Hong Kong Unemployment Climbs to Highest Since March 2004
(Bloomberg) -- Hong Kong’s unemployment rate rose in February to the highest level in almost 17 years as the city remains under restrictions limiting tourism and commerce.
The jobless rate rose to 7.2% in the December-to-February period from 7% previously, the highest since March 2004, according to a government report Tuesday. That’s worse than the 7.1% median forecast among economists surveyed by Bloomberg. The underemployment rate also rose to 4%.
Total employment fell by about 20,500 to 3.61 million people in February as the labor force also shrank to 3.87 million. The number of unemployed meanwhile rose to 261,600.
Government officials moved to loosen social distancing restrictions in February, including the reopening of restaurants for evening dining. Hong Kong has also begun vaccine distribution, including expanding eligibility this week to more of the population. The government also announced a budget last month that included fiscal support measures such as HK$5,000 ($644) of spending vouchers to spur consumption.
“The labor market will still face challenges in the near-term as the epidemic has yet to be fully contained and inbound tourism remains frozen,” Secretary for Labour and Welfare Law Chi-kwong said in the report. The launch of the city’s vaccination program and easing threat of the pandemic will help “ease the pressure on the labor market later in the year.”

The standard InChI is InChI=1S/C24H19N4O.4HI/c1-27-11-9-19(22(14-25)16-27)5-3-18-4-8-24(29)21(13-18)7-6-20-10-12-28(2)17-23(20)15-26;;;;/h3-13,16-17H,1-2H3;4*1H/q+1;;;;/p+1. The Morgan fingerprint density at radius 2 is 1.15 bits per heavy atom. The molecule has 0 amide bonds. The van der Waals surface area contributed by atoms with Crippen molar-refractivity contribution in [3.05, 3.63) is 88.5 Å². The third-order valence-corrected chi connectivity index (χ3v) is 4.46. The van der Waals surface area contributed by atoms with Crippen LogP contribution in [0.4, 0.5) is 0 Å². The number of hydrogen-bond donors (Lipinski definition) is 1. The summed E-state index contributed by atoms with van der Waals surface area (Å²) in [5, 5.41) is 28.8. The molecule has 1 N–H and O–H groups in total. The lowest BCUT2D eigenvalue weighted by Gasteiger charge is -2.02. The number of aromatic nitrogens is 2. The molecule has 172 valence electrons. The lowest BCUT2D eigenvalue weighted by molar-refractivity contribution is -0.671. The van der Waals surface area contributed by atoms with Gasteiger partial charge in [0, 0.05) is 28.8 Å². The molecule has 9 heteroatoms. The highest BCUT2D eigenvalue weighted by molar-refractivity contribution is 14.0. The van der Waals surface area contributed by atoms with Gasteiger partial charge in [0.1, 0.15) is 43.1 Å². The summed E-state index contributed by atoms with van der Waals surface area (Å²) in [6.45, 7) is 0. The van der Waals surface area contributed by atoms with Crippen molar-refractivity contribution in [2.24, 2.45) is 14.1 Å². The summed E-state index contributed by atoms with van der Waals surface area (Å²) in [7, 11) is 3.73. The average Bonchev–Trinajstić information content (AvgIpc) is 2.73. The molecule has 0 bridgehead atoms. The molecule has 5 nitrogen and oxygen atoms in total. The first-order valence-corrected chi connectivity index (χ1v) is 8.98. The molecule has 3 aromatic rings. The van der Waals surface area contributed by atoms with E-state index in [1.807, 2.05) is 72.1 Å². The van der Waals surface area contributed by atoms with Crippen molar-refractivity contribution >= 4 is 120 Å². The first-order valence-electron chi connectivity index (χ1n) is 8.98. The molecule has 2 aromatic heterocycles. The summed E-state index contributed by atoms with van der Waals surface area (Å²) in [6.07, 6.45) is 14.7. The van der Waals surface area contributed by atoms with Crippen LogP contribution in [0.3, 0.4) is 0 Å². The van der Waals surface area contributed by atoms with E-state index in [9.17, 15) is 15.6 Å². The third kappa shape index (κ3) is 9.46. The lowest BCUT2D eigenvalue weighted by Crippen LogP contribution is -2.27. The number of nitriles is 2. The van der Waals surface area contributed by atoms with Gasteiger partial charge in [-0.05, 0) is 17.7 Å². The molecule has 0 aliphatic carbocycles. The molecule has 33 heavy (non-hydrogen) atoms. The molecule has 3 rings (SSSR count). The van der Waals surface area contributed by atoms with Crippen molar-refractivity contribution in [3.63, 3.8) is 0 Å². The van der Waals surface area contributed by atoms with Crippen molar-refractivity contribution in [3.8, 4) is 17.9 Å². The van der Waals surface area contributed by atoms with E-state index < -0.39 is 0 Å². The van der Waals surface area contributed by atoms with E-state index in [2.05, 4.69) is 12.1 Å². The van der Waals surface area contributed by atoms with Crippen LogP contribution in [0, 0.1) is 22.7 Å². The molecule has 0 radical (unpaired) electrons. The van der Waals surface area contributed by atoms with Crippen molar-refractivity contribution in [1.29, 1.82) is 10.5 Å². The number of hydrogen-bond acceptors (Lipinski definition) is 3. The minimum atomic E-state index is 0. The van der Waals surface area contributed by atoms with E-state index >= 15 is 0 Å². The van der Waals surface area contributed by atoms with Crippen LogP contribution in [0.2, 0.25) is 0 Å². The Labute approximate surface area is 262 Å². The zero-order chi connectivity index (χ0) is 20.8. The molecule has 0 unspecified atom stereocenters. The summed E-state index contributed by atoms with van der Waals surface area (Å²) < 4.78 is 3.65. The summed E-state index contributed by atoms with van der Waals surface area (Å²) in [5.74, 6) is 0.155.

The jobless rate in the consumption and tourism-related sectors improved slightly, falling 0.2 percentage point to 11.1% last month. The unemployment rate in food and beverage fell to 14.1%.
The measures to open up the economy may be short-lived as a fresh virus outbreak has emerged in March, first centered on a gym and since spreading to international schools, other fitness centers and the banking community. Hong Kong’s economy has been mired in recession for the past two years amid political unrest and the global pandemic.
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